Smith took photographs "for the sole purpose of educating children," said Barg. He had the glass slides transferred to smaller lantern slides, which were hand-painted by artists. Smith provided artists with live samples of the plants so the colors would be as accurate as possible. Then he'd get out his lantern slide projector and "march all these kids into the auditorium and they'd have nature awareness assemblies," said Lazar.
"It was an introduction to field study," said Barg. "They all went out with their notebooks." Smith took 80 percent of the slides in Highland Park. The rest were taken either in the Glencoe area or in Lake County as far north as Illinois Beach State Park, where he photographed the state-endangered pitcher plant.
32* Illinois Parks & Recreation* May/June 1995
While working on the exhibit, Barg and Lazar say they have come to know Smith on as personal a level as one can with someone who has been gone for more than half a century. Both identify with him, Lazar as a photographer who takes photos of fauna and calls Smith "a kindred spirit," and Barg as a naturalist who works with children and considers Smith a mentor.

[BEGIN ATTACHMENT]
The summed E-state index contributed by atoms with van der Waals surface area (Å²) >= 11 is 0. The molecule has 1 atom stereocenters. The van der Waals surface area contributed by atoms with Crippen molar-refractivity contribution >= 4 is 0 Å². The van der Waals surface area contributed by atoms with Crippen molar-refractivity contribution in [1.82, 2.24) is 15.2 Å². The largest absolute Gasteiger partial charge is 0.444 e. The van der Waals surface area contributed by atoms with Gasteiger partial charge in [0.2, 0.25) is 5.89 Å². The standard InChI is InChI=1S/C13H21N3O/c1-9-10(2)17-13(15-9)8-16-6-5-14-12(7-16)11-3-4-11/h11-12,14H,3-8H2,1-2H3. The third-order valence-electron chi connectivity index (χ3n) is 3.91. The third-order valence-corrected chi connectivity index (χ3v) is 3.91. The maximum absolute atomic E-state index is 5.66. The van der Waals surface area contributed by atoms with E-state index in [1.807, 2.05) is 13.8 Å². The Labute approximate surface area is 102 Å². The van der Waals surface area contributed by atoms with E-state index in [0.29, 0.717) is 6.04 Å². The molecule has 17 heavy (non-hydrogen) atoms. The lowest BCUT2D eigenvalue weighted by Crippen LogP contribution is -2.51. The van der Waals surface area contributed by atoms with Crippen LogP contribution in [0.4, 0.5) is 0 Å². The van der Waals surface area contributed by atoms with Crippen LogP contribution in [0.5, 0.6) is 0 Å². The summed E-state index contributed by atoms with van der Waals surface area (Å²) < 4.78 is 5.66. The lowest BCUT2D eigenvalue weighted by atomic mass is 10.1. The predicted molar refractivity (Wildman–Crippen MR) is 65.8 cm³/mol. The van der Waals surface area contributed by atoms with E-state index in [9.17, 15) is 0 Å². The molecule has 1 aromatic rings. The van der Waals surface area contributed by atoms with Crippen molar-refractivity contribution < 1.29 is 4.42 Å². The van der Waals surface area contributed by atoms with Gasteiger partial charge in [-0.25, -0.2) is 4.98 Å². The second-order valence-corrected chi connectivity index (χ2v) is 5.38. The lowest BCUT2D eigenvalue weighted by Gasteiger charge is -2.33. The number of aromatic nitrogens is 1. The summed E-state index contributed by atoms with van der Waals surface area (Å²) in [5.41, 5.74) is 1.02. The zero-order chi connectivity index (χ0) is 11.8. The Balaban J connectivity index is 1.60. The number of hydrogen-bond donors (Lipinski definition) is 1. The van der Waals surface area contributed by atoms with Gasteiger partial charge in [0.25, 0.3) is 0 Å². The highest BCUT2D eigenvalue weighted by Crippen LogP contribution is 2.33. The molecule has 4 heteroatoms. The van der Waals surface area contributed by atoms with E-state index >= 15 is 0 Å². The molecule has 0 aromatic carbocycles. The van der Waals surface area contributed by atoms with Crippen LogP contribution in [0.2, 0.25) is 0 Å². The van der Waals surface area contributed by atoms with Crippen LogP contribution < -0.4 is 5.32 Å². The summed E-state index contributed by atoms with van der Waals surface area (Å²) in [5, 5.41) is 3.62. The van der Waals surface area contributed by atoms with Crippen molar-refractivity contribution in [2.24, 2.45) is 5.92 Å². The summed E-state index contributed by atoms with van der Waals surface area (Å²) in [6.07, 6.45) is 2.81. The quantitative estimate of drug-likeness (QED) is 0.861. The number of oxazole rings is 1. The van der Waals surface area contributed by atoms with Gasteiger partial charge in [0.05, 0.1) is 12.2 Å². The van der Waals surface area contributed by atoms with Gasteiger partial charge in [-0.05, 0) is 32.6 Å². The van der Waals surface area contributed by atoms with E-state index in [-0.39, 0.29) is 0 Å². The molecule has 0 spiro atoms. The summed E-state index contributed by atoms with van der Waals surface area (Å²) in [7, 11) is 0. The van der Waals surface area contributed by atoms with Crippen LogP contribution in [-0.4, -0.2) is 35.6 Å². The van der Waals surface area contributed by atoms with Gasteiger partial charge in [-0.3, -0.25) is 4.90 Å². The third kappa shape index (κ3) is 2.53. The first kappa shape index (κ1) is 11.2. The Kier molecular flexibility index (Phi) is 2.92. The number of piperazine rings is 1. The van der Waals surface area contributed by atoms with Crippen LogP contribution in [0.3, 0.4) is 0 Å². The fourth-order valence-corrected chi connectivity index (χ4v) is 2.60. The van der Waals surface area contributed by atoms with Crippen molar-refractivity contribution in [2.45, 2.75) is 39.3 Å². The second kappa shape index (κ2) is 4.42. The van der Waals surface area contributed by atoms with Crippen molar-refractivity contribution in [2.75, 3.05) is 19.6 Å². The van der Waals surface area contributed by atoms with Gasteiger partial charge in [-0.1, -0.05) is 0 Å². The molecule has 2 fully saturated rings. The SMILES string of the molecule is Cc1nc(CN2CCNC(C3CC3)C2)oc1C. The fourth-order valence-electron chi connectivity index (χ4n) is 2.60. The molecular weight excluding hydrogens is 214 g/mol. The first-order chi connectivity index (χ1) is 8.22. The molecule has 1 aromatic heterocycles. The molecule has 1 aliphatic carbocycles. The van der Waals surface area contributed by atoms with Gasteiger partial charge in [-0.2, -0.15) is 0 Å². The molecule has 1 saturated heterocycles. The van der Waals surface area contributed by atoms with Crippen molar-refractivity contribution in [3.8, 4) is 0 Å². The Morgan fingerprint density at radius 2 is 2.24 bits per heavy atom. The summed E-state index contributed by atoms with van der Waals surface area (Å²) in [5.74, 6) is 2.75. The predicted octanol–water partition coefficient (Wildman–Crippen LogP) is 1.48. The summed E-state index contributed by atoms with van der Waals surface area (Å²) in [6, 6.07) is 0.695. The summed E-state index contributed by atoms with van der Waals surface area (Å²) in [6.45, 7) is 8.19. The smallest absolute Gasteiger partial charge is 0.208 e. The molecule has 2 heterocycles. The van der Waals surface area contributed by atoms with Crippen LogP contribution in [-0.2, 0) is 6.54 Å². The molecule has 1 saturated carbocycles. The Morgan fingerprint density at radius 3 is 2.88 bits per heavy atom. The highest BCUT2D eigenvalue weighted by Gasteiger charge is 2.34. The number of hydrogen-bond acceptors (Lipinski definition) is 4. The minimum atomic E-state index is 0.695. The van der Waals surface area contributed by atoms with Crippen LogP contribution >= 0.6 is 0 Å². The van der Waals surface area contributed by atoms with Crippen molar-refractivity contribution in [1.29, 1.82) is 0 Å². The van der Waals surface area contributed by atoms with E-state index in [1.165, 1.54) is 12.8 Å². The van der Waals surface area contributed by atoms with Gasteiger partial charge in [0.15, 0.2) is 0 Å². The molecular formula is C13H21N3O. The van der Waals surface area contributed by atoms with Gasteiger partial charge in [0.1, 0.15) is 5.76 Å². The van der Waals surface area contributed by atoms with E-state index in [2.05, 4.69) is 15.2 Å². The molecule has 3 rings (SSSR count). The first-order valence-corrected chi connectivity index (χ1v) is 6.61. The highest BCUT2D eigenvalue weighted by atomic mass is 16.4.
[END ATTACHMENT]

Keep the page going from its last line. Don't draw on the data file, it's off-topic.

"He was very much in love with his work," said Lazar. "He recognized the significance and great power of photography to serve as a teaching tool. And he was no doubt a very sensitive man. These photos convey Jesse Smith's personality. The man was a poet."
Smith was the kind of man who would have a pow wow of Blackfoot Indians at the school, encourage the formation of a local historical society, help the unemployed, serve as president of the Chicago Geographic Society and director for the Audobon Society of Chicago. And he rode his bicycle to school, maneuvering his huge black umbrella on rainy days.
During the 1920s and 1930s, Smith hung around with the likes of Jens Jensen, a noted native landscape architect. They formed an organization. Friends of Our Native Landscape, to save areas such as Illinois Beach State Park. They also recognized the need to educate school children about nature.